October 4, 2007 marked the 50th anniversary of the launch of Sputnik, the first man-made object ever to leave the atmosphere and successfully orbit the earth. Throughout the world, events are being planned to celebrate the "Sputnik Year," which begins on the anniversary and runs through December 31, 2008. As part of that celebration, SPUTNIK MANIA tells the satellite's story from America's point of view.
Like today, 1957 was a time of fear. In place of Al Qaeda, dirty bombs, and the war in Iraq, there were the Soviets, hydrogen bombs, and the Cold War. The world's two superpowers were hell-bent on beating one another by any means necessary. It was also a time of political wrangling, with a popular president under attack for not being strong enough on Communism.
The film leads us through the first year following the launch of Sputnik. In 1958, a nuclear weapon was tested in the atmosphere by either Russia or the United States every three days. By the end of that year, nothing was the same. Sputnik spurred us into an arms and space race, necessitating the creation of an academic army of scientists and engineers. This led to the development of NASA, massive reforms in our education system, and the discoveries that enabled many of the consumer technologies on which we depend today (The Internet, cell phones, global positioning systems, credit card verifications and high-definition televisions). The launch of Sputnik also led to widespread panic, fear and anxiety as leading politicians and the media whipped the public into an escalating mass frenzy - only months after Sputnik's launch, 60% of Americans thought that nuclear war was imminent and that 50% of the American population would likely die (Gallup Poll, April 1958).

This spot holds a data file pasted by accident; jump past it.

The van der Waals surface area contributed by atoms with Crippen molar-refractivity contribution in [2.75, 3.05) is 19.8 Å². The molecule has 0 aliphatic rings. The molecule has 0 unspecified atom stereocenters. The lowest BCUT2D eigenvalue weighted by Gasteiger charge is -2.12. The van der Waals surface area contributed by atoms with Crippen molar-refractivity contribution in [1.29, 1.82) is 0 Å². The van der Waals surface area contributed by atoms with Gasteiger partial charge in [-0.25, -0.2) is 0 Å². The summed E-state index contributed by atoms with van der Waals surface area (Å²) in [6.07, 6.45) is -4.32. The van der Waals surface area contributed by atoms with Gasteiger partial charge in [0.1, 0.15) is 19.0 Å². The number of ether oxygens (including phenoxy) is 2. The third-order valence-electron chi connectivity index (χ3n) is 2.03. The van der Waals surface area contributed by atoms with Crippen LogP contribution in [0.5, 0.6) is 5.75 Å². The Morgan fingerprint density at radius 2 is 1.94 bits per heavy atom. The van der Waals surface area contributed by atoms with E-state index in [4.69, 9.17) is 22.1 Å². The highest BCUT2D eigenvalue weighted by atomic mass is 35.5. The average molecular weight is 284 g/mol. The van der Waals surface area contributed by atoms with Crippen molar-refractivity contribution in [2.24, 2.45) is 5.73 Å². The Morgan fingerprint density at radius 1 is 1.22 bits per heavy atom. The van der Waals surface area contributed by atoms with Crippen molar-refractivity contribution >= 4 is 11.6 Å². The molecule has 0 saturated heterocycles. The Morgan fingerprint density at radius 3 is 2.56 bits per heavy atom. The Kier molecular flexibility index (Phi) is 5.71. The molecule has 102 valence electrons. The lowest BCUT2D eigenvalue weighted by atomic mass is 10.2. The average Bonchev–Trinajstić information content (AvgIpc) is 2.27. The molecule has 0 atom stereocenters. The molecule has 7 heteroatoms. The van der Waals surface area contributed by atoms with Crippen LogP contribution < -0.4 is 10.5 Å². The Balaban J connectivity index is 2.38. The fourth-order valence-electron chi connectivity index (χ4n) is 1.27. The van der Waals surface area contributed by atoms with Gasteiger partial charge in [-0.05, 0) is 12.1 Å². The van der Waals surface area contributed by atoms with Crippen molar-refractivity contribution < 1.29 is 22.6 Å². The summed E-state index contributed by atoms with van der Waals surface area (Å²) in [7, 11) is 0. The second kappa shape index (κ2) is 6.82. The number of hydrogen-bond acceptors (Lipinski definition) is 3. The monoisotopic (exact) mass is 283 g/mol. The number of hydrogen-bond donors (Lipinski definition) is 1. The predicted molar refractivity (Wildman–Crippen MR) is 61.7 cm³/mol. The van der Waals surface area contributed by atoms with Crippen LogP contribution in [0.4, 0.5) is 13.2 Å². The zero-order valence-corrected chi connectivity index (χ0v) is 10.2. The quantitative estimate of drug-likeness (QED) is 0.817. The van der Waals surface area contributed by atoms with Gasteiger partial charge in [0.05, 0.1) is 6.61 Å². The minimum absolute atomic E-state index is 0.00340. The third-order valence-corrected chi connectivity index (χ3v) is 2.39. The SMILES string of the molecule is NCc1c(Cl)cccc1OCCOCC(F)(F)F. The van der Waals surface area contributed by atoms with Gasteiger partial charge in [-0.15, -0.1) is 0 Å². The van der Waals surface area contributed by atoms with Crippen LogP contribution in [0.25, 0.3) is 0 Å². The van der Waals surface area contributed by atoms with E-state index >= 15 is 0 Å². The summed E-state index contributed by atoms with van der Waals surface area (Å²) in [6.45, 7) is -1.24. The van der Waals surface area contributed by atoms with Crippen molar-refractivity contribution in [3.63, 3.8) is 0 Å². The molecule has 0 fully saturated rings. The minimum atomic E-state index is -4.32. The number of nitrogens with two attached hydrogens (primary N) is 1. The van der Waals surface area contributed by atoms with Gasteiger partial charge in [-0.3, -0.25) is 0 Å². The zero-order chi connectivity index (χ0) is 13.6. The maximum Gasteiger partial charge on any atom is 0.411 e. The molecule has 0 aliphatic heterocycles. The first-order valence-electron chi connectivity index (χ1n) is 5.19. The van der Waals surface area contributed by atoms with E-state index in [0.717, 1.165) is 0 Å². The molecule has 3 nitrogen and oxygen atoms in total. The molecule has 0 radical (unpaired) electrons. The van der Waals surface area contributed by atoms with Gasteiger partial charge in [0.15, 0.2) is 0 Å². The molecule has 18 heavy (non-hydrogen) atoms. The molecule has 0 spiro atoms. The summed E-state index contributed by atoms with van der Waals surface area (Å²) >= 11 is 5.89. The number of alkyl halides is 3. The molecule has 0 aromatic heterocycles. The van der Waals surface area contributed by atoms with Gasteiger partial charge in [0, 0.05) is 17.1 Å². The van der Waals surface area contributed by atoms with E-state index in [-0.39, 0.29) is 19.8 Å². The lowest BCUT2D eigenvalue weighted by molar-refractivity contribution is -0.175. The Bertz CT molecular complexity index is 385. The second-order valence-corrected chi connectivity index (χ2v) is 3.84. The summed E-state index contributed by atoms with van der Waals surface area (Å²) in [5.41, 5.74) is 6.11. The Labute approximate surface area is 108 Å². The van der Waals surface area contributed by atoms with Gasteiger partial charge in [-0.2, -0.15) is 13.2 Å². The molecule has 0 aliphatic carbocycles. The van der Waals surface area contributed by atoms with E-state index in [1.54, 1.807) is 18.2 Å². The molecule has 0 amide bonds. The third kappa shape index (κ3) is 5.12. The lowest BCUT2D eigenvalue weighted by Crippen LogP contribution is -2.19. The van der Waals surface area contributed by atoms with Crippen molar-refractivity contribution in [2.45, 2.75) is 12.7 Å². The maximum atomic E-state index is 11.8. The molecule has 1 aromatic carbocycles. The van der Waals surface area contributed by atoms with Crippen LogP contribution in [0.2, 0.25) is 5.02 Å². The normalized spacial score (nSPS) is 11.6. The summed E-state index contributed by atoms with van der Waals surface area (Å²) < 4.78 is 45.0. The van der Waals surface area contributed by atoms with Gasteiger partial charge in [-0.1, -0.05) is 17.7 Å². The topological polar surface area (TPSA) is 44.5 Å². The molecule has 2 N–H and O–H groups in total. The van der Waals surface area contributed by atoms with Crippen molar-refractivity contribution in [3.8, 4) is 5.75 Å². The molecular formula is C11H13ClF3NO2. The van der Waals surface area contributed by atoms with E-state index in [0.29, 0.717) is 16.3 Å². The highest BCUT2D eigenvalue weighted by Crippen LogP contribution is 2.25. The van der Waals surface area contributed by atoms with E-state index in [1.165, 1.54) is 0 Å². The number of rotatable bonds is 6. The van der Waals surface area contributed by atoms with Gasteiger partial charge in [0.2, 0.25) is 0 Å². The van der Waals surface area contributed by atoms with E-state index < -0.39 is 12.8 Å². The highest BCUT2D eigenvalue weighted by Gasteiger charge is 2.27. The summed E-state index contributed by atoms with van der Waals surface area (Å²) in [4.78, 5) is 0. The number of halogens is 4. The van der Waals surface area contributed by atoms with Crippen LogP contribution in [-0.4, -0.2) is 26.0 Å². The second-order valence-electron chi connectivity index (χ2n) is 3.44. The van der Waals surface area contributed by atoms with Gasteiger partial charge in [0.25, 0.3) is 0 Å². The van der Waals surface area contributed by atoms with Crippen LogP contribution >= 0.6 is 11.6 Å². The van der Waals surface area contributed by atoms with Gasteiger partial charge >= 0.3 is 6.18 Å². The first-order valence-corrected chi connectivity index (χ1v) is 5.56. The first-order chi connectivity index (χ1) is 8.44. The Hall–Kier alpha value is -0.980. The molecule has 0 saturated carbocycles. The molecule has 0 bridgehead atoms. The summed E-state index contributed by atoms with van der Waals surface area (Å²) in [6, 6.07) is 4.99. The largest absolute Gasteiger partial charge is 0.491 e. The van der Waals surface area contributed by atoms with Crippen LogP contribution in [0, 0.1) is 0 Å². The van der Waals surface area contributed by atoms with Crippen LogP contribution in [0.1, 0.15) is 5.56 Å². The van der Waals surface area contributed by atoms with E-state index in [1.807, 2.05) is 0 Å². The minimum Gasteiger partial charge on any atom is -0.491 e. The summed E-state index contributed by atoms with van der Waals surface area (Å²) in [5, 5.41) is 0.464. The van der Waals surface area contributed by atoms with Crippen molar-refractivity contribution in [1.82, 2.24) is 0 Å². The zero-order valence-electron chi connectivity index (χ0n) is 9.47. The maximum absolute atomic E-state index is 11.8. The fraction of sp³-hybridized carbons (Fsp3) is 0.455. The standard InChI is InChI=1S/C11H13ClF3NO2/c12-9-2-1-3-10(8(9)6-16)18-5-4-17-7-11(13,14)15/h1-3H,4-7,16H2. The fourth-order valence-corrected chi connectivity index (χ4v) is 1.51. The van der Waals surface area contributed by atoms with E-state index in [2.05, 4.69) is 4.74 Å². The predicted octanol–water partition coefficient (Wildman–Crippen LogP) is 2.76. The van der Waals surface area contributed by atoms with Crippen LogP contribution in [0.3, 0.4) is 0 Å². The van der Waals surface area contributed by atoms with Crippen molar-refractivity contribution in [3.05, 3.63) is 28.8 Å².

With our education system again in dire need of reform, the renewed focus on nuclear testing, and NASA's plans to build a moon base by 2024, the cosmic frontier has reopened to a new generation of scientists, engineers, and soldiers. As the film's epilogue asks: what will be our next "Sputnik moment" -- the event that drives us to address these and other challenges?
SPUTNIK MANIA is based on Paul Dickson's bestselling book Sputnik: The Shock of the Century. The filmmaker, David Hoffman, has 40 years of movie-making experience, including over one hundred television specials and four feature documentaries. Actor Liev Schreiber narrates the film with his dramatic and instantly recognizable style of storytelling.
Many key players of the Sputnik era supported the production of SPUTNIK MANIA. Russian representatives, NASA, the Jet Propulsion Laboratory (JPL), the National Education Association, NPR's Daniel Schorr, and Homer Hickam of Rocket Boys fame among others contribute to the film with short clips dramatically telling their stories.
SPUTNIK MANIA sings an uncannily prophetic song of the past to the tune of the present. It tells a story of great relevance to issues facing the 21st century.
Commenting on the geo-political atmosphere of the day, SPUTNIK MANIA offers a great opportunity to frame some important conversations pertaining to:
- International relations and American foreign policy;
- the march of science and technology;
- the impact on children/youth and implications for our school curriculum;
- the collective response to 9/11;
- the role of the media and fear; and
- American politics and the importance of remembering our history